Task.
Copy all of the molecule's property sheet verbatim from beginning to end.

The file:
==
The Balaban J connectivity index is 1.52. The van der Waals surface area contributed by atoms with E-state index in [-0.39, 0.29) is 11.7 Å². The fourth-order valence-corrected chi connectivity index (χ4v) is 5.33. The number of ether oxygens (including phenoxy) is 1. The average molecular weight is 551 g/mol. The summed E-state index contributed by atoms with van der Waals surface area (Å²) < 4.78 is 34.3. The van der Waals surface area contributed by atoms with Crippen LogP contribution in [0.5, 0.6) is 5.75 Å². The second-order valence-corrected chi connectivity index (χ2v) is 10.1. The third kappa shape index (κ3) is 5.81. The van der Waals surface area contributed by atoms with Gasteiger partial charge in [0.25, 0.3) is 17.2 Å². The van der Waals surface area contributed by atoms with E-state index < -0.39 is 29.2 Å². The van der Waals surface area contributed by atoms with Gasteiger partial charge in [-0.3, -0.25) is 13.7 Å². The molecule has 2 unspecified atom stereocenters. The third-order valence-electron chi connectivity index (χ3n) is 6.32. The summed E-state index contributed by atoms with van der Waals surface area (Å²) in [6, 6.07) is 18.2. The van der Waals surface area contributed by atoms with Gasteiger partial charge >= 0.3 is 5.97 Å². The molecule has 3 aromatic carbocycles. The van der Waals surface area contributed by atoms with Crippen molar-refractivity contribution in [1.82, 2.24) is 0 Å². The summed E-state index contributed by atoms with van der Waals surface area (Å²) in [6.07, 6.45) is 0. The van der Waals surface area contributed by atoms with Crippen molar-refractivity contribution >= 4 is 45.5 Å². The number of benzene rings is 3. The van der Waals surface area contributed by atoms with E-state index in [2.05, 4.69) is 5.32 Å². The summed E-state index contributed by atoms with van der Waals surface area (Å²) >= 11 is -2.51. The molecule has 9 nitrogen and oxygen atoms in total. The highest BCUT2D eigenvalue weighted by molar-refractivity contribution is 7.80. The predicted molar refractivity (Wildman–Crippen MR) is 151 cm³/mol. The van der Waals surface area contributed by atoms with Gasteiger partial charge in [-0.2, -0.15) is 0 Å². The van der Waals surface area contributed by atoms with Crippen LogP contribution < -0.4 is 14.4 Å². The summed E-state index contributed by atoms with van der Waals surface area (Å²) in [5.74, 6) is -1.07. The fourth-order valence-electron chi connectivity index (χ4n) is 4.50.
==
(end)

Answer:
The Balaban J connectivity index is 1.52. The van der Waals surface area contributed by atoms with E-state index in [-0.39, 0.29) is 11.7 Å². The fourth-order valence-corrected chi connectivity index (χ4v) is 5.33. The number of ether oxygens (including phenoxy) is 1. The average molecular weight is 551 g/mol. The summed E-state index contributed by atoms with van der Waals surface area (Å²) < 4.78 is 34.3. The van der Waals surface area contributed by atoms with Crippen LogP contribution in [0.5, 0.6) is 5.75 Å². The second-order valence-corrected chi connectivity index (χ2v) is 10.1. The third kappa shape index (κ3) is 5.81. The van der Waals surface area contributed by atoms with Gasteiger partial charge in [0.25, 0.3) is 17.2 Å². The van der Waals surface area contributed by atoms with E-state index < -0.39 is 29.2 Å². The van der Waals surface area contributed by atoms with Gasteiger partial charge in [-0.3, -0.25) is 13.7 Å². The molecule has 2 unspecified atom stereocenters. The third-order valence-electron chi connectivity index (χ3n) is 6.32. The summed E-state index contributed by atoms with van der Waals surface area (Å²) in [6, 6.07) is 18.2. The van der Waals surface area contributed by atoms with Gasteiger partial charge >= 0.3 is 5.97 Å². The molecule has 3 aromatic carbocycles. The van der Waals surface area contributed by atoms with Crippen molar-refractivity contribution in [1.82, 2.24) is 0 Å². The summed E-state index contributed by atoms with van der Waals surface area (Å²) in [6.07, 6.45) is 0. The van der Waals surface area contributed by atoms with Crippen molar-refractivity contribution >= 4 is 45.5 Å². The number of benzene rings is 3. The van der Waals surface area contributed by atoms with E-state index in [2.05, 4.69) is 5.32 Å². The summed E-state index contributed by atoms with van der Waals surface area (Å²) >= 11 is -2.51. The molecule has 9 nitrogen and oxygen atoms in total. The highest BCUT2D eigenvalue weighted by molar-refractivity contribution is 7.80. The predicted molar refractivity (Wildman–Crippen MR) is 151 cm³/mol. The van der Waals surface area contributed by atoms with Gasteiger partial charge in [-0.2, -0.15) is 0 Å². The van der Waals surface area contributed by atoms with Crippen LogP contribution < -0.4 is 14.4 Å². The summed E-state index contributed by atoms with van der Waals surface area (Å²) in [5.74, 6) is -1.07. The fourth-order valence-electron chi connectivity index (χ4n) is 4.50.